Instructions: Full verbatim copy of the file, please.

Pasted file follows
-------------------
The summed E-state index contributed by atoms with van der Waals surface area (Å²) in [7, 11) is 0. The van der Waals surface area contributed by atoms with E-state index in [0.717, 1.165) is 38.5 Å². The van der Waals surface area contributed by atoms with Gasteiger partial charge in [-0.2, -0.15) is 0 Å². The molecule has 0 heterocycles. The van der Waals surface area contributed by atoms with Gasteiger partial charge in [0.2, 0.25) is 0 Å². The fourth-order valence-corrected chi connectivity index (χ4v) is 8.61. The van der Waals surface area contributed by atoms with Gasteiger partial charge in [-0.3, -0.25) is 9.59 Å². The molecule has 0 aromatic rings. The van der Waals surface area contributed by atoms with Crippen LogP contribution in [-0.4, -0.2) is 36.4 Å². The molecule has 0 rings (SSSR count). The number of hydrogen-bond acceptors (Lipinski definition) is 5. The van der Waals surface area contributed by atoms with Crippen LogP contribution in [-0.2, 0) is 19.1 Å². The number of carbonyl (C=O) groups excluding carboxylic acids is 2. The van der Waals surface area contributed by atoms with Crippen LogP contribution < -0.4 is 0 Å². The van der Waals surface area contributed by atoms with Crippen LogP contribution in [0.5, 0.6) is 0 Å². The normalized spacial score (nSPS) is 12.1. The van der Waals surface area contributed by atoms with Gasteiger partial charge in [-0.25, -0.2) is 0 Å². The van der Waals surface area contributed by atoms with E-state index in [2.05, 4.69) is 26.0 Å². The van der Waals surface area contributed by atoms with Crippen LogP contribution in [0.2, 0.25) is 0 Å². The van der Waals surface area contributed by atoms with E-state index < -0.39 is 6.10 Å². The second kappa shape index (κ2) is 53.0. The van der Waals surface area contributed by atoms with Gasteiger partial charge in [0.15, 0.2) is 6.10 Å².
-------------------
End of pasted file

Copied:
The summed E-state index contributed by atoms with van der Waals surface area (Å²) in [7, 11) is 0. The van der Waals surface area contributed by atoms with E-state index in [0.717, 1.165) is 38.5 Å². The van der Waals surface area contributed by atoms with Gasteiger partial charge in [-0.2, -0.15) is 0 Å². The molecule has 0 heterocycles. The van der Waals surface area contributed by atoms with Gasteiger partial charge in [0.2, 0.25) is 0 Å². The fourth-order valence-corrected chi connectivity index (χ4v) is 8.61. The van der Waals surface area contributed by atoms with Gasteiger partial charge in [-0.3, -0.25) is 9.59 Å². The molecule has 0 aromatic rings. The van der Waals surface area contributed by atoms with Crippen LogP contribution in [-0.4, -0.2) is 36.4 Å². The molecule has 0 rings (SSSR count). The number of hydrogen-bond acceptors (Lipinski definition) is 5. The van der Waals surface area contributed by atoms with Crippen LogP contribution in [-0.2, 0) is 19.1 Å². The number of carbonyl (C=O) groups excluding carboxylic acids is 2. The van der Waals surface area contributed by atoms with Crippen LogP contribution < -0.4 is 0 Å². The van der Waals surface area contributed by atoms with Crippen LogP contribution in [0.5, 0.6) is 0 Å². The normalized spacial score (nSPS) is 12.1. The van der Waals surface area contributed by atoms with Gasteiger partial charge in [-0.25, -0.2) is 0 Å². The van der Waals surface area contributed by atoms with E-state index in [2.05, 4.69) is 26.0 Å². The van der Waals surface area contributed by atoms with Crippen LogP contribution in [0.2, 0.25) is 0 Å². The van der Waals surface area contributed by atoms with E-state index < -0.39 is 6.10 Å². The second kappa shape index (κ2) is 53.0. The van der Waals surface area contributed by atoms with Gasteiger partial charge in [0.15, 0.2) is 6.10 Å².